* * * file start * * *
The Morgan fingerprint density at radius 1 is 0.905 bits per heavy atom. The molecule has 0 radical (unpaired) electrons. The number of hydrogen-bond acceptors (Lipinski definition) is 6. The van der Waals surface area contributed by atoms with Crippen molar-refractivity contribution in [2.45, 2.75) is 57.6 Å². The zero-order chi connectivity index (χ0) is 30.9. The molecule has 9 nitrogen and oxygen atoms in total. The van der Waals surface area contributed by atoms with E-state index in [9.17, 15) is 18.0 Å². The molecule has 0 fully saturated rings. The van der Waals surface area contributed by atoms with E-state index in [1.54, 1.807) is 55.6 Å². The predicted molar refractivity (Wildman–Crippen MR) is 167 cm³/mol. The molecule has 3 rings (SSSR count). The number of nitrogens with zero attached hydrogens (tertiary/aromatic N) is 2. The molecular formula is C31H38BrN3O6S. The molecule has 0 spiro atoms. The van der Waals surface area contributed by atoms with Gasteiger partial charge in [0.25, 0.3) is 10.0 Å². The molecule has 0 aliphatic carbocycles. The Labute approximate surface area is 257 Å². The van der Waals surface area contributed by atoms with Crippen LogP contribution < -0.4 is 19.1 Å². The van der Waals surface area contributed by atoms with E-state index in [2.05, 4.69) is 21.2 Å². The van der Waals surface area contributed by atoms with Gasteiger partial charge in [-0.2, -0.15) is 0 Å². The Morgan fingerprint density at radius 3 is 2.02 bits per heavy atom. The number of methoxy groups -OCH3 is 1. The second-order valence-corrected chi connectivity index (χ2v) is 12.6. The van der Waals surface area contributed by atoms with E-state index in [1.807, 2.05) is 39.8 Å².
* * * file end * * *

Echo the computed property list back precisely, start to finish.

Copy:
The Morgan fingerprint density at radius 1 is 0.905 bits per heavy atom. The molecule has 0 radical (unpaired) electrons. The number of hydrogen-bond acceptors (Lipinski definition) is 6. The van der Waals surface area contributed by atoms with Crippen molar-refractivity contribution in [2.45, 2.75) is 57.6 Å². The zero-order chi connectivity index (χ0) is 30.9. The molecule has 9 nitrogen and oxygen atoms in total. The van der Waals surface area contributed by atoms with E-state index in [9.17, 15) is 18.0 Å². The molecule has 0 fully saturated rings. The van der Waals surface area contributed by atoms with E-state index in [1.54, 1.807) is 55.6 Å². The predicted molar refractivity (Wildman–Crippen MR) is 167 cm³/mol. The molecule has 3 rings (SSSR count). The number of nitrogens with zero attached hydrogens (tertiary/aromatic N) is 2. The molecular formula is C31H38BrN3O6S. The molecule has 0 spiro atoms. The van der Waals surface area contributed by atoms with Gasteiger partial charge in [0.25, 0.3) is 10.0 Å². The molecule has 0 aliphatic carbocycles. The Labute approximate surface area is 257 Å². The van der Waals surface area contributed by atoms with Crippen LogP contribution < -0.4 is 19.1 Å². The van der Waals surface area contributed by atoms with E-state index in [2.05, 4.69) is 21.2 Å². The van der Waals surface area contributed by atoms with Gasteiger partial charge in [-0.2, -0.15) is 0 Å². The Morgan fingerprint density at radius 3 is 2.02 bits per heavy atom. The number of methoxy groups -OCH3 is 1. The second-order valence-corrected chi connectivity index (χ2v) is 12.6. The van der Waals surface area contributed by atoms with E-state index in [1.807, 2.05) is 39.8 Å².